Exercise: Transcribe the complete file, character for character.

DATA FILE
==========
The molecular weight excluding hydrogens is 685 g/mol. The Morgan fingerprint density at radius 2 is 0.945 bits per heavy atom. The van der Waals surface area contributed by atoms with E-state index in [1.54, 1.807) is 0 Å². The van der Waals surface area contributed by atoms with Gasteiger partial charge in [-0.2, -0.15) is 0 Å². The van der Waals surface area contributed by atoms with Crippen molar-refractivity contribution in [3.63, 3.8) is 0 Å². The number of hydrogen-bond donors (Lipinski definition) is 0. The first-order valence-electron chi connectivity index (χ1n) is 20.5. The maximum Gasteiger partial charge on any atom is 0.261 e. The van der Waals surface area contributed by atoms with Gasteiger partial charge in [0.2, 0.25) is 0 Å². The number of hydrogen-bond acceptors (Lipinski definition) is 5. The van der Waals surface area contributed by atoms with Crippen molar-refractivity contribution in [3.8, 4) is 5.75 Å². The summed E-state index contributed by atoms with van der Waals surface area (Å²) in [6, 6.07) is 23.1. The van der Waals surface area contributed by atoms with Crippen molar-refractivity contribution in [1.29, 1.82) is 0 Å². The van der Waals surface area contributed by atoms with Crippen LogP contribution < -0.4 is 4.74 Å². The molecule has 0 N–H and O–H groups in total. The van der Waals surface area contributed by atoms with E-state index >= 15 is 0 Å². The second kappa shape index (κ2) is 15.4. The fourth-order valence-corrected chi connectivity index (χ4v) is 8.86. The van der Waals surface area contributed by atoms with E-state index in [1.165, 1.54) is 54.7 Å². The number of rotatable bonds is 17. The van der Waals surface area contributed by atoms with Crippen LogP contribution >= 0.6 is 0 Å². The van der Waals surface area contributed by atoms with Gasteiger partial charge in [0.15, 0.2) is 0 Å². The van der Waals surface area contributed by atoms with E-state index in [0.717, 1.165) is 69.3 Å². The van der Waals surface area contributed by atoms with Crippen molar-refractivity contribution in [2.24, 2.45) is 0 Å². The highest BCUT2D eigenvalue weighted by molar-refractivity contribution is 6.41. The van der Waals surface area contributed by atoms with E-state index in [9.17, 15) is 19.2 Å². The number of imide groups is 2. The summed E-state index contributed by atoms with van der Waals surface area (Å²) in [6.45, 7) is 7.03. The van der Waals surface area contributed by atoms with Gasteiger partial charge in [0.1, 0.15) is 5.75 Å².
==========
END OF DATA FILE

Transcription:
The molecular weight excluding hydrogens is 685 g/mol. The Morgan fingerprint density at radius 2 is 0.945 bits per heavy atom. The van der Waals surface area contributed by atoms with E-state index in [1.54, 1.807) is 0 Å². The van der Waals surface area contributed by atoms with Gasteiger partial charge in [-0.2, -0.15) is 0 Å². The van der Waals surface area contributed by atoms with Crippen molar-refractivity contribution in [3.63, 3.8) is 0 Å². The number of hydrogen-bond donors (Lipinski definition) is 0. The first-order valence-electron chi connectivity index (χ1n) is 20.5. The maximum Gasteiger partial charge on any atom is 0.261 e. The van der Waals surface area contributed by atoms with Gasteiger partial charge in [0.2, 0.25) is 0 Å². The number of hydrogen-bond acceptors (Lipinski definition) is 5. The van der Waals surface area contributed by atoms with Crippen molar-refractivity contribution in [3.8, 4) is 5.75 Å². The summed E-state index contributed by atoms with van der Waals surface area (Å²) in [6, 6.07) is 23.1. The van der Waals surface area contributed by atoms with Crippen molar-refractivity contribution in [1.29, 1.82) is 0 Å². The van der Waals surface area contributed by atoms with Crippen LogP contribution < -0.4 is 4.74 Å². The molecule has 0 N–H and O–H groups in total. The van der Waals surface area contributed by atoms with E-state index >= 15 is 0 Å². The second kappa shape index (κ2) is 15.4. The fourth-order valence-corrected chi connectivity index (χ4v) is 8.86. The van der Waals surface area contributed by atoms with E-state index in [1.165, 1.54) is 54.7 Å². The number of rotatable bonds is 17. The van der Waals surface area contributed by atoms with Crippen LogP contribution >= 0.6 is 0 Å². The van der Waals surface area contributed by atoms with Gasteiger partial charge in [0.15, 0.2) is 0 Å². The van der Waals surface area contributed by atoms with E-state index in [0.717, 1.165) is 69.3 Å². The van der Waals surface area contributed by atoms with Crippen molar-refractivity contribution in [2.24, 2.45) is 0 Å². The highest BCUT2D eigenvalue weighted by molar-refractivity contribution is 6.41. The van der Waals surface area contributed by atoms with E-state index in [9.17, 15) is 19.2 Å². The number of imide groups is 2. The summed E-state index contributed by atoms with van der Waals surface area (Å²) in [6.45, 7) is 7.03. The van der Waals surface area contributed by atoms with Gasteiger partial charge in [0.1, 0.15) is 5.75 Å².